Suicide is both ignored and stigmatized in our modern world, to the detriment of thousands of people each year. Taking one’s life is a huge decision, often made in a cloud of misunderstanding, mental illness, or other factors. With suicide on the rise as one of the leading causes of death in the United States, it’s time we start talking about suicide and suicidal thoughts. When should you worry about suicidal thoughts? The simplest answer is anytime you or a loved one has them.
Suicide is the ultimate act of self-harm; taking one’s own life in order to end pain, suffering, etc. Suicide doesn’t always have a link to depression or other mental illness as is often thought. The loss of a loved one, the desire to be with a deceased relative or spouse, or even too much pressure at work or home can drive people to complete suicide.
Extinguishing the stigma associated with suicide is, unfortunately, so far an uphill battle. Many misconceptions exist around the act, which is why it’s so important to take suicidal ideations seriously. Stigma and misunderstanding can cause loved ones and friends to disengage from someone who’s feeling suicidal, often allowing them to complete their end goal.
Passive vs. Active Ideations
A passive suicidal ideation or thought is simply that; feeling like you want to die but no suicidal. Regardless of the desire to follow up on the action, a passive ideation should be taken just as seriously as active ideation, where the affected person does wish to die, and is actively planning their own demise.
Below you’ll find examples of suicide signs that you’ll want to look for in someone you think may be considering the act. Pay close attention to things like an obsession with death or giving away prized possessions, as these are indicators of suicidal thoughts.
Giving Away Possessions
When we say giving away possessions, we’re not talking about emptying out the old clothes from the closet to take to Goodwill. A suicidal person will sometimes give away their most prized possessions, such as family heirlooms, vehicles, sentimental items, or even money. Many suicidal people have been known to empty out their bank accounts before completing the act; giving away all of their money to friends, family, or random people.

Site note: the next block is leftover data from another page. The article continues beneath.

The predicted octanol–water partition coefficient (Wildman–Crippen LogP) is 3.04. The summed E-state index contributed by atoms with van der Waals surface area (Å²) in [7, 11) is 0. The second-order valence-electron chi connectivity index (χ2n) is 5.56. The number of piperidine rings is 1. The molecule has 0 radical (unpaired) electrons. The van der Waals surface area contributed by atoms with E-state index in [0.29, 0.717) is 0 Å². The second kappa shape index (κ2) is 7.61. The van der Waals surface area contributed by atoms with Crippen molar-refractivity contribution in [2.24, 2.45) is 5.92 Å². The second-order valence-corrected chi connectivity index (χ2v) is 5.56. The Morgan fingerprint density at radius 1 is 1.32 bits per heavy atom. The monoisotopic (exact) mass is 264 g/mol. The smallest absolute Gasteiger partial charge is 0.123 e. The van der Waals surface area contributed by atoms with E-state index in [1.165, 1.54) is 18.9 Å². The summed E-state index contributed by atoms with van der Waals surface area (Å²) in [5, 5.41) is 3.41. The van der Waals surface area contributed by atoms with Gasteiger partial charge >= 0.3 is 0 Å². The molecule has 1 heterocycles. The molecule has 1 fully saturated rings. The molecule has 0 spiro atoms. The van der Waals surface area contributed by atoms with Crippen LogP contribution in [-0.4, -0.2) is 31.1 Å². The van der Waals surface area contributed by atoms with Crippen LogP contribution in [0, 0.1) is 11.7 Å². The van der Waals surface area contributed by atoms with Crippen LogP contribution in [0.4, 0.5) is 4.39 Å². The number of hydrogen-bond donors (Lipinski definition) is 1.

This type of behavior should be taken seriously and not ignored, especially if you know the person well enough to know they wouldn’t just give away certain items. Don’t be afraid to ask someone if they’re thinking about death or suicide; you may not like what you hear in the answer, but at least from there you’ll be able to take steps to get them the help they need.
Reckless or dangerous behavior or taking big risks can also be indicators that someone is contemplating suicide. Jumping out of cars or in front of cars, cutting oneself, or other self-harm is a huge red flag that something isn’t right. You’ll want to address this issue immediately should it arise; it could only be a matter of time before the self-harming behavior proves fatal.
Again, don’t be afraid to ask those difficult questions. “Why are you hurting yourself?” or “Are you thinking about death?” can provide you with priceless insight into the mind of the afflicted.
Obsession With Death or Dying
If you or someone you love has recently become obsessed with the idea of death or dying, drawing pictures of it, writing or reading about it, or constantly talking about it, you may want to pay closer attention to what they’re doing.
A sudden obsession with death can be a crucial indicator of suicidal thoughts; both passive and active. Death is a common occurrence in human life, but an unhealthy obsession with it can serve as a warning sign to you or your friends and family.
Withdrawal From Friends and Family
Withdrawing from social circles or families is a common symptom of depression and other mental health conditions, but can also be a prerequisite to suicidal thoughts or actions. Suicidal people will often isolate themselves to be alone with their thoughts and plans, or to simply lessen the impact of their decision by severing relationships beforehand.
If someone you know has isolated themselves for more than a few weeks, be sure to do an in-person check on them and find out what’s going on. Should they mention suicide or thoughts of it, stay with them until help arrives. Do not leave a suicidal person by themselves!
Acting as if Saying Goodbye
Another strong indicator of suicidal thoughts is the act of saying goodbye to friends and loved ones. The suicidal person may say things like “Well, I guess I’ll see you around” or “It was nice knowing you” before completing the act. Watch for indicators such as these, as they serve as a subtle warning sign that the person is not alright and likely needs help.
The Bottom Line
Suicidal thoughts should always be taken seriously and addressed immediately. The best thing you can do as a friend or loved one is to be there for the person having these thoughts. Be sure to get them the help they need, whether it be psychotherapy, medication or alternative medicine like CBD oil (read the statistics about CBD), or something as serious as hospitalization and rehabilitation. Never, ever leave a suicidal person alone!